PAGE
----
Isotope-inferred temperature variations in Northern Patagonia are asynchronous with global records over the last 1000-y (reescheduled)
The current climate warming is unique in terms of its ubiquity and synchrony on a global scale. Over the last millennium, pre-industrial periods with warmer and colder temperatures occurred at different times in different locations around the globe (Neukom et al., 2019). Long-term temperature reconstructions in the Southern Hemisphere remain sparse and not always consistent among them (Lara et al., 2020). Therefore, to understand the temporal and spatial patterns of global-scale temperature variations, reconstructions are still needed in this part of the world.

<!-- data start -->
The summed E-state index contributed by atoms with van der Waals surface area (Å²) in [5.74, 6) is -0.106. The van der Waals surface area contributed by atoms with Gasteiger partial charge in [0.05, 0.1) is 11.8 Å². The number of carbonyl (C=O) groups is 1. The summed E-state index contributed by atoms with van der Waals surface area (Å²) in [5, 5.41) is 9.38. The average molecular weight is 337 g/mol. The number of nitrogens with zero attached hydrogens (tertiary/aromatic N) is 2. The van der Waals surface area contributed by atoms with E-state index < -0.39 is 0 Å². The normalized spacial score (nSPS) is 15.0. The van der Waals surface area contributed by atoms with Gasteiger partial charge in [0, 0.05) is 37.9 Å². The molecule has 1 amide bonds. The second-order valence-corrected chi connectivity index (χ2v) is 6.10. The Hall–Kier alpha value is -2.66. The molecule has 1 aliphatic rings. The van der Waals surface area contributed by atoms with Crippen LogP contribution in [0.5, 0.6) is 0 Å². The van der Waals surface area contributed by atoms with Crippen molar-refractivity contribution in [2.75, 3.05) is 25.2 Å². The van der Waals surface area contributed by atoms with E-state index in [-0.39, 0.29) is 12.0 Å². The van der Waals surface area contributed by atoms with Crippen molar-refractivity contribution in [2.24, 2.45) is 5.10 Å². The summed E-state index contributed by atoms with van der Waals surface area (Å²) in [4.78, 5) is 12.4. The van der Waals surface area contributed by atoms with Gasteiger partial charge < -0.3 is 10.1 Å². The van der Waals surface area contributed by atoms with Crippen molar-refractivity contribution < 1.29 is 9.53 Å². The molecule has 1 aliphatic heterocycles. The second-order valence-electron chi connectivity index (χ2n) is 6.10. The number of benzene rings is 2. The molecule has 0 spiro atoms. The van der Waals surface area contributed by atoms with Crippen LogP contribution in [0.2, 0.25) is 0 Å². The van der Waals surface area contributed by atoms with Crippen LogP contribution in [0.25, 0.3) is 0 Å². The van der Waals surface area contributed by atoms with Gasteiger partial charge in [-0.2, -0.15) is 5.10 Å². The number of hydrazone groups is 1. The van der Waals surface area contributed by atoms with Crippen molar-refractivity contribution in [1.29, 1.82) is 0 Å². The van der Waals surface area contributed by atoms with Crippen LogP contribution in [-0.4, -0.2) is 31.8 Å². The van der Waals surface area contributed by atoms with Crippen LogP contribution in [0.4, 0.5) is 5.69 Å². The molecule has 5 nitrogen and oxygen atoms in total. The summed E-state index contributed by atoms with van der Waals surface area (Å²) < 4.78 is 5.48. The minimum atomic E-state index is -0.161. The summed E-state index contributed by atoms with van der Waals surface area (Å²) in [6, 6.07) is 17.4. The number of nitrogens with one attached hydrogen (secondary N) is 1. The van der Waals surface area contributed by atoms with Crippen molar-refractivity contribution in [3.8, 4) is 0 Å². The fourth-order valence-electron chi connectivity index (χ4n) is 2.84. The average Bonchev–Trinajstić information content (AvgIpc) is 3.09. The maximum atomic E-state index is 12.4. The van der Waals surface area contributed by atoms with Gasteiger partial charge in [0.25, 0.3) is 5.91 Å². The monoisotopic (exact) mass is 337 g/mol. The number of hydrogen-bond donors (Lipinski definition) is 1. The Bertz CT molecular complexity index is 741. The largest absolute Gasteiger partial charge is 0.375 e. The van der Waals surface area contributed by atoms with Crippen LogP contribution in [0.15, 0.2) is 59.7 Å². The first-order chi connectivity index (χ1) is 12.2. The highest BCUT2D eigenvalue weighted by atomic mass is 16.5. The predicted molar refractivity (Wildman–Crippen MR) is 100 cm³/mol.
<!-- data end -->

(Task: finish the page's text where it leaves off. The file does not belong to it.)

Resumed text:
Here, we present an annually resolved, a 1025-year long reconstruction of summer temperature in Northern Patagonia. It was build using the d13C of the tree-rings from 6 Fitzroya cupressoides from Rio Alerce, northern Patagonia (41.19S, 71.77W). All trees cover the whole period.
Our d13C chronology shows that Patagonia underwent cold phases during 1100-1350 and 1650-1750, and warm phases during 1400-1650 and since 1900. These temperature variations are not consistent with the putative Medieval Climate Anomaly and Little ice Age, which occurred roughly in 800-1200 and 1300-1850 in Europe and North America. Surprisingly, the d13C-derived temperature pattern does not match with the one reconstructed from tree-ring width from the same species. Over the last century, the d13C variations are consistent with observed Pacific Decadal Oscillation and Antarctic Oscillation fingerprints.